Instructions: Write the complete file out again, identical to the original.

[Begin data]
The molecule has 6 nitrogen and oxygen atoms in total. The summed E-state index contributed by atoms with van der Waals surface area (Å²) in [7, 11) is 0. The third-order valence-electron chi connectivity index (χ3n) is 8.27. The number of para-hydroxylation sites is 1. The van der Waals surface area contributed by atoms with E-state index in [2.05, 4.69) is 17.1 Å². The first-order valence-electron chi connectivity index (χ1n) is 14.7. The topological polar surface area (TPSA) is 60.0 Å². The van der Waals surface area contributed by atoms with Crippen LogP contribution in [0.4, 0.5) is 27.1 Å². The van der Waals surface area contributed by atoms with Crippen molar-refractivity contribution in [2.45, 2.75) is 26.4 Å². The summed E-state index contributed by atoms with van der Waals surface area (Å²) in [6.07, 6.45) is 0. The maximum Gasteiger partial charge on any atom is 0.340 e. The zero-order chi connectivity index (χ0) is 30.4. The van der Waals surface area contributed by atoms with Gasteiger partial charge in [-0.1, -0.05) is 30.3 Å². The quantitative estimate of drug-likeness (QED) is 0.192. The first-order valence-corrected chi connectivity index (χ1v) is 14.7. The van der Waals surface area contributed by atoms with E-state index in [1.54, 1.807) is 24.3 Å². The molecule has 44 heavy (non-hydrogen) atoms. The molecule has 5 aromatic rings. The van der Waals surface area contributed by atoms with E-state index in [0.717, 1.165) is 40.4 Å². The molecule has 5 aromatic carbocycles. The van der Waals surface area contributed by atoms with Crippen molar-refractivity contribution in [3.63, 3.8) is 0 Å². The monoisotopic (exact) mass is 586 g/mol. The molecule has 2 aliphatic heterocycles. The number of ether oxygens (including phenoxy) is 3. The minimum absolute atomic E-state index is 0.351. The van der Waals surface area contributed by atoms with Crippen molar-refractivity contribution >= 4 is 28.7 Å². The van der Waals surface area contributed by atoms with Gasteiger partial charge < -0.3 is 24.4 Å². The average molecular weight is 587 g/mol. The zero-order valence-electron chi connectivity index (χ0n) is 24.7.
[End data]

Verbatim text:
The molecule has 6 nitrogen and oxygen atoms in total. The summed E-state index contributed by atoms with van der Waals surface area (Å²) in [7, 11) is 0. The third-order valence-electron chi connectivity index (χ3n) is 8.27. The number of para-hydroxylation sites is 1. The van der Waals surface area contributed by atoms with E-state index in [2.05, 4.69) is 17.1 Å². The first-order valence-electron chi connectivity index (χ1n) is 14.7. The topological polar surface area (TPSA) is 60.0 Å². The van der Waals surface area contributed by atoms with Crippen LogP contribution in [0.4, 0.5) is 27.1 Å². The van der Waals surface area contributed by atoms with Crippen molar-refractivity contribution in [2.45, 2.75) is 26.4 Å². The summed E-state index contributed by atoms with van der Waals surface area (Å²) in [6.07, 6.45) is 0. The maximum Gasteiger partial charge on any atom is 0.340 e. The zero-order chi connectivity index (χ0) is 30.4. The van der Waals surface area contributed by atoms with Gasteiger partial charge in [-0.1, -0.05) is 30.3 Å². The quantitative estimate of drug-likeness (QED) is 0.192. The first-order valence-corrected chi connectivity index (χ1v) is 14.7. The van der Waals surface area contributed by atoms with E-state index in [1.54, 1.807) is 24.3 Å². The molecule has 44 heavy (non-hydrogen) atoms. The molecule has 5 aromatic rings. The van der Waals surface area contributed by atoms with E-state index in [0.717, 1.165) is 40.4 Å². The molecule has 5 aromatic carbocycles. The van der Waals surface area contributed by atoms with Crippen molar-refractivity contribution in [3.63, 3.8) is 0 Å². The monoisotopic (exact) mass is 586 g/mol. The molecule has 2 aliphatic heterocycles. The number of ether oxygens (including phenoxy) is 3. The minimum absolute atomic E-state index is 0.351. The van der Waals surface area contributed by atoms with Crippen molar-refractivity contribution >= 4 is 28.7 Å². The van der Waals surface area contributed by atoms with Gasteiger partial charge < -0.3 is 24.4 Å². The average molecular weight is 587 g/mol. The zero-order valence-electron chi connectivity index (χ0n) is 24.7.